The academic skills workshops are open to anybody, but many are a requirement for Commitment students, Keely explains: “The workshops cover time management, study skills, test-taking strategies, writing support and other topics in their first year – then we move on to working on career development and helping students articulate their goals.” 

“Keely gave me a different perspective as to why I might be struggling with a class,” Chyvonne points out. “She would tell it like it is and I could always count on her for constructive criticism. She was dependable without being judgemental.”

Be inspired by word-class speakers

In addition to skills classes, students are also invited to attend the yearly Concordia Commitment Lecture, where compelling speakers share wisdom and experiences to help students succeed at university and beyond. There is no shortage of topics and themes delivered by international experts and distinguished research clusters. “The lectures were very inspiring, and covered topics I would never have picked on my own,” says Chyvonne.

Build experience through volunteering

Getting involved in campus life is another action required of students. The Commitment students invest in their personal and professional growth by joining a club, becoming a Student Ambassador, volunteering or other campus opportunities. 

“We had to put in a minimum of 10 volunteer hours. I volunteered as Student for a Day, and Peer Coaching – a program that assisted new students through some of their challenges in their first year and boosted their mental health, by helping them feel a sense of community.” 

The benefit of volunteer time, like peer coaching for Commitment students, is “gaining leadership skills and a chance to enhance their resume, and also the satisfaction that they are helping and empowering other students in their personal pursuits” says Keely.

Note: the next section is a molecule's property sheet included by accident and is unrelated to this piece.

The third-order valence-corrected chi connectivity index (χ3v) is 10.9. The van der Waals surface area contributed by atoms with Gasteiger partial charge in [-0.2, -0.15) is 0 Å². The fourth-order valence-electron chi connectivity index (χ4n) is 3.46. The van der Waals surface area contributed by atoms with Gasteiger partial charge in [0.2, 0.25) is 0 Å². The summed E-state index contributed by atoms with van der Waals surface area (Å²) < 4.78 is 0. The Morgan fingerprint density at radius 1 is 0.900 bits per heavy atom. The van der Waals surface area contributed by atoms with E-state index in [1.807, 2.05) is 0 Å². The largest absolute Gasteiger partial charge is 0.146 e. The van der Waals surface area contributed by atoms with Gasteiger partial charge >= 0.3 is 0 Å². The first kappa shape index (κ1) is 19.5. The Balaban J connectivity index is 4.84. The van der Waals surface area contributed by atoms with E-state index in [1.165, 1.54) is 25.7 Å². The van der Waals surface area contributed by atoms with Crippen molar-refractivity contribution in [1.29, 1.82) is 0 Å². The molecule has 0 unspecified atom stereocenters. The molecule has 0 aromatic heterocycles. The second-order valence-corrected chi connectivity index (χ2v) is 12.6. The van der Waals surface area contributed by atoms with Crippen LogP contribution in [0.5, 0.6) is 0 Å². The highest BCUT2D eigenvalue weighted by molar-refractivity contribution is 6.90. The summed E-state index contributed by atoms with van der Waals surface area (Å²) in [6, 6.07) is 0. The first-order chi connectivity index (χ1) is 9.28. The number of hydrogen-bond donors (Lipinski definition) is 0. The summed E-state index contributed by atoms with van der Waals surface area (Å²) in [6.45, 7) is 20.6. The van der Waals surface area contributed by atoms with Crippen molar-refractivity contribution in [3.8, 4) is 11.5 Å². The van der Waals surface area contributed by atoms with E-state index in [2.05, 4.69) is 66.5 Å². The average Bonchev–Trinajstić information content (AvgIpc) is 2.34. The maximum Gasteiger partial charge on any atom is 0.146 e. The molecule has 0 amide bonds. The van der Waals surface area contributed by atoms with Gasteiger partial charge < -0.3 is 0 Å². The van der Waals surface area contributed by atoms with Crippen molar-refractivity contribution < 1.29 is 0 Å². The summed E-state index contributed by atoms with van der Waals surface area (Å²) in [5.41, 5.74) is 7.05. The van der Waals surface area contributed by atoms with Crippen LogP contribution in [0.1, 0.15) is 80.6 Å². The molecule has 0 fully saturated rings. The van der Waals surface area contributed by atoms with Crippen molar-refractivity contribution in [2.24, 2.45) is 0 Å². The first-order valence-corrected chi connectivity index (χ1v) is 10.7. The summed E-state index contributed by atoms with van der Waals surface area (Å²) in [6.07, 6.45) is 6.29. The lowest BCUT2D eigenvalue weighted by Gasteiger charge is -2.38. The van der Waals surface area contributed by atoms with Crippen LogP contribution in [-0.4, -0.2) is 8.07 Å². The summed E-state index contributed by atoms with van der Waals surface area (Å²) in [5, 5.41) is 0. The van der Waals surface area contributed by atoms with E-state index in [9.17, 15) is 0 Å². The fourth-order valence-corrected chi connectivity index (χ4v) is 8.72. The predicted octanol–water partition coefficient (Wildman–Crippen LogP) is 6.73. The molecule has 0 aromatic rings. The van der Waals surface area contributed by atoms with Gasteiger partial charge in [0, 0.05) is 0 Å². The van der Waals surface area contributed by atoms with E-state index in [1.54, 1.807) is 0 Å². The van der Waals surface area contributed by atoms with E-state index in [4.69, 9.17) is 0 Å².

“For many first-year students it’s difficult to start university. We want to help them feel at home and part of the community. Our older students can form friendships with new students and help them through the challenges that they themselves overcame.” Keely Cronin – VP, Student Life and Learning

Plan your career journey

In year three or four of the Commitment program career development begins. Advisors help students in their self-discovery journey through thoughtful career planning and guidance. Some activities include development seminars, career fairs, industry panels and networking events.  “Networking with people in the education profession taught me what I could do with my undergrad. My goal is now to become an elementary school teacher, “ says Chyvonne, who is currently pursuing her Bachelor of Education After Degree.

Chyvonne also took advantage of career development skills training, which can be useful for students planning to enter the workforce as well as those hoping to continue their education. She says, “we were taught cover letter writing and how to prepare for interviews by standing up in front of a cohort and speaking confidently – it was very helpful in giving us the confidence to speak about what we know.”  

Make the most of CUE’s student resources

Although Chyvonne urges students to benefit from the Commitment program, she points out that all students can benefit from resources available at CUE. “I would recommend that even if you don’t qualify for the Commitment program, try to immerse yourself in clubs, events, skill-building classes, talks and as many volunteering activities as you can. 

“Learn as much as you can about what’s available at university so you can be the best version of yourself!” says Chyvonne. 

If you are interested in signing up for the Commitment program, the last day to register is September 30, 2022 at 4 p.m.

Learn more about the Concordia Commitment.